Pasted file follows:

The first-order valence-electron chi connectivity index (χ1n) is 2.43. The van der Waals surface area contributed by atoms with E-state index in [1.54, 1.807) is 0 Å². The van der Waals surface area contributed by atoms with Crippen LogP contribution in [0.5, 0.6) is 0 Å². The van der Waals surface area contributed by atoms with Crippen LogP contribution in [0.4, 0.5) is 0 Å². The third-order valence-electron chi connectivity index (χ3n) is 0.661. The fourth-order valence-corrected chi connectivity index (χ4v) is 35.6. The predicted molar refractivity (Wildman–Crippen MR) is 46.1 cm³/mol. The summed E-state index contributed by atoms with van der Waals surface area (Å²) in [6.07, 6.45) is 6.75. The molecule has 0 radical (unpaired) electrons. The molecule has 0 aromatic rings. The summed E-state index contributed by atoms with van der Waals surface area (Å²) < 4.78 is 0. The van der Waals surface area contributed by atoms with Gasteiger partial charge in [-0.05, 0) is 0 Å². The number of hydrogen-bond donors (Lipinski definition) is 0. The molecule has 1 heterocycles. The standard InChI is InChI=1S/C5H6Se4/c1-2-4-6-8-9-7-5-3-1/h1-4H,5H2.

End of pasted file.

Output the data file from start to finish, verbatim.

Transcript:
The first-order valence-electron chi connectivity index (χ1n) is 2.43. The van der Waals surface area contributed by atoms with E-state index in [1.54, 1.807) is 0 Å². The van der Waals surface area contributed by atoms with Crippen LogP contribution in [0.5, 0.6) is 0 Å². The van der Waals surface area contributed by atoms with Crippen LogP contribution in [0.4, 0.5) is 0 Å². The third-order valence-electron chi connectivity index (χ3n) is 0.661. The fourth-order valence-corrected chi connectivity index (χ4v) is 35.6. The predicted molar refractivity (Wildman–Crippen MR) is 46.1 cm³/mol. The summed E-state index contributed by atoms with van der Waals surface area (Å²) in [6.07, 6.45) is 6.75. The molecule has 0 radical (unpaired) electrons. The molecule has 0 aromatic rings. The summed E-state index contributed by atoms with van der Waals surface area (Å²) < 4.78 is 0. The van der Waals surface area contributed by atoms with Gasteiger partial charge in [-0.05, 0) is 0 Å². The number of hydrogen-bond donors (Lipinski definition) is 0. The molecule has 1 heterocycles. The standard InChI is InChI=1S/C5H6Se4/c1-2-4-6-8-9-7-5-3-1/h1-4H,5H2.